I do not go into the details for how to do this, but, in brief, go to transaction code PA40 and use the termination action to tell the system the employee should be terminated, with an effective date of 01/31/2015 (Figure 23).
A termination action
After completing the termination action, you need to process a correction run of the payroll. The correction run is something that needs to be done for employees one at a time, and it is done via the off-cycle workbench (or via transaction PUOC_10). In this example, execute transaction code PUOC_10 and select the Payroll tab (Figure 24). Select CORR Correction as the Reason and enter a payment date that is after the end date of the previous run. Since the previous run ended on 02/15/2015, you can use the next day or 02/16/2015 as your date. Then click the Start Payroll button.
Run the off-cycle workbench correction
Once the correction payroll has been run, click the Save button and then you can proceed with the post-payroll processing steps. I do not go into the details for this process here, but I do want to point out that when you run the payroll posting program, you must specify the Run Attributes for the off-cycle payroll run (Figure 25). Enter B (the code for a correction run) in the first Off-Cycle Payroll Run field, 0 in the second field (if there are multiple runs on the same date they would be sequenced), and the pay date (02/16/2015) in the last field. Once you make these entries, click the execute icon.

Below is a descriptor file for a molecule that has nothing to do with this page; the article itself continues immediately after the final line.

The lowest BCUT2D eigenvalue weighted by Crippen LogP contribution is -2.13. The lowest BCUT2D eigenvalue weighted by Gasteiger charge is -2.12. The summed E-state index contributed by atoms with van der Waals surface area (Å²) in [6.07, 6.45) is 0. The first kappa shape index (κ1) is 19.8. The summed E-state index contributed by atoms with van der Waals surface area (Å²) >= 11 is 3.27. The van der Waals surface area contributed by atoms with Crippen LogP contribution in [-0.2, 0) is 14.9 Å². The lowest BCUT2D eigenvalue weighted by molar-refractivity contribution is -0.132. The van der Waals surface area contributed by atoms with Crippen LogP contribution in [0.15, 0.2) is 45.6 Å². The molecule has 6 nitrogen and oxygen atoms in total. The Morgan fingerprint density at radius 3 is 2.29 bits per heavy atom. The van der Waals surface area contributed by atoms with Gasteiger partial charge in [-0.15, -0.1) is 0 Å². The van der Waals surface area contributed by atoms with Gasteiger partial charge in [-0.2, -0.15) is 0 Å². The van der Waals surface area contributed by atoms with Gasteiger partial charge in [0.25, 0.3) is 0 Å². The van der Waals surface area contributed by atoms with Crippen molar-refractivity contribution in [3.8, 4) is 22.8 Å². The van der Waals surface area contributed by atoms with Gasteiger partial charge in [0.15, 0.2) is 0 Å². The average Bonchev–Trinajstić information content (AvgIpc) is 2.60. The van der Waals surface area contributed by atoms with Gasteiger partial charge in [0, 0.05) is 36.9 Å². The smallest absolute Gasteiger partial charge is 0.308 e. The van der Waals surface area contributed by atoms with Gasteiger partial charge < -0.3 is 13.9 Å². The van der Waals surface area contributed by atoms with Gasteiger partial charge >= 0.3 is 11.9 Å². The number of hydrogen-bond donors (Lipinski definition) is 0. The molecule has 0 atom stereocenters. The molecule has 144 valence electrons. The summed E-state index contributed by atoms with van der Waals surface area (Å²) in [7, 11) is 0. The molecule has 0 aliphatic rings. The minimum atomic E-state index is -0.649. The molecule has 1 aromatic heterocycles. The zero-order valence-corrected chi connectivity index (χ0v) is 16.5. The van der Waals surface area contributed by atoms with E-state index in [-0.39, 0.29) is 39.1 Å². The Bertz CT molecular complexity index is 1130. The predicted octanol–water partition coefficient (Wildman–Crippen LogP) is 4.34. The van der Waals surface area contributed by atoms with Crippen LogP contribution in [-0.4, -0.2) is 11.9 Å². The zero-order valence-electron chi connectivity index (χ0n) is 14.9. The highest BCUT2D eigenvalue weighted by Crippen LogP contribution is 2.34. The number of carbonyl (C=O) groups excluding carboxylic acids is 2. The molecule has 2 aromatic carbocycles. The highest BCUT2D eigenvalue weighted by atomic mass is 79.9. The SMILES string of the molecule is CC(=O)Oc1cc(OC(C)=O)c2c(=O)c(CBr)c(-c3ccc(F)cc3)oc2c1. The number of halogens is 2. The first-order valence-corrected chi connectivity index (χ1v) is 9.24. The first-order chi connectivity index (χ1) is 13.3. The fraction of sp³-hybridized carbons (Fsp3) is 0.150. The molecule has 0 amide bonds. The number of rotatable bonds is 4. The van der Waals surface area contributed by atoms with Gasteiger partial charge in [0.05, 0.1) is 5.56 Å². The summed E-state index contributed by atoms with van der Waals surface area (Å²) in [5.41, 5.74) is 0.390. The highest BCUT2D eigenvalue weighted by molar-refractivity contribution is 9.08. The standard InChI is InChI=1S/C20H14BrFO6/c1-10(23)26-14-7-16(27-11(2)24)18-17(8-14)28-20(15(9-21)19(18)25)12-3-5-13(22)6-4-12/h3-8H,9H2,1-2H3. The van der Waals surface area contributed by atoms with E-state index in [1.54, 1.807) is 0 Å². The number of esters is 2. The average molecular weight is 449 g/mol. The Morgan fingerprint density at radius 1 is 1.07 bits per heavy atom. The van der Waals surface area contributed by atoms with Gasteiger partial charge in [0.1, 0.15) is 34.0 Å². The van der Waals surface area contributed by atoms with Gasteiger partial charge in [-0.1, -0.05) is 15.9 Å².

The selection screen with the required off-cycle run attributes
Once the posting program is executed, the system creates a posting document with the appropriate amounts (Figure 26). In this case, you see that the company is getting a credit for the salary and payroll taxes that offsets the previous posting run (shown in Figure 10) that had these as debit amounts.
Payroll correction posting details
Figure 27 shows a direct comparison of the original run amounts with the correction run amounts—note the reversed amounts in the Credit Amount and Debit Amount.
Payroll correction (bottom) posting versus original run (top)
(Note: Again, in this example, the amounts are exact because only one employee is posted in the original run. However, in a full production run the original posting run has values for multiple employees and the reversal only has the amounts for the reversed employee so it will not be as cleanly reconciled as in this example, but you should be able to reconcile the amounts.)
Next, you need to run the normal third-party remittance process. I do not go into the details for this process here. However, you do need to specify the off-cycle payroll information in transaction code PC00_MRR_URME exactly as you did when you did the posting run (Figure 28).
The selection screen with the correction payroll run details
Once the normal third-party remittance process has been executed, the system creates the third-party documents with the amounts reversed as compared to the original run amounts, as shown in Figure 29.
Payroll correction third-party remittance
Figure 30 shows a comparison between the original and the correction runs. Notice that the Credit Amount and Debit Amount are reversed, indicating that the system knows that the previous amounts need to be reversed and the tax payments credited.
Payroll correction third-party remittance (bottom) versus the original run (top)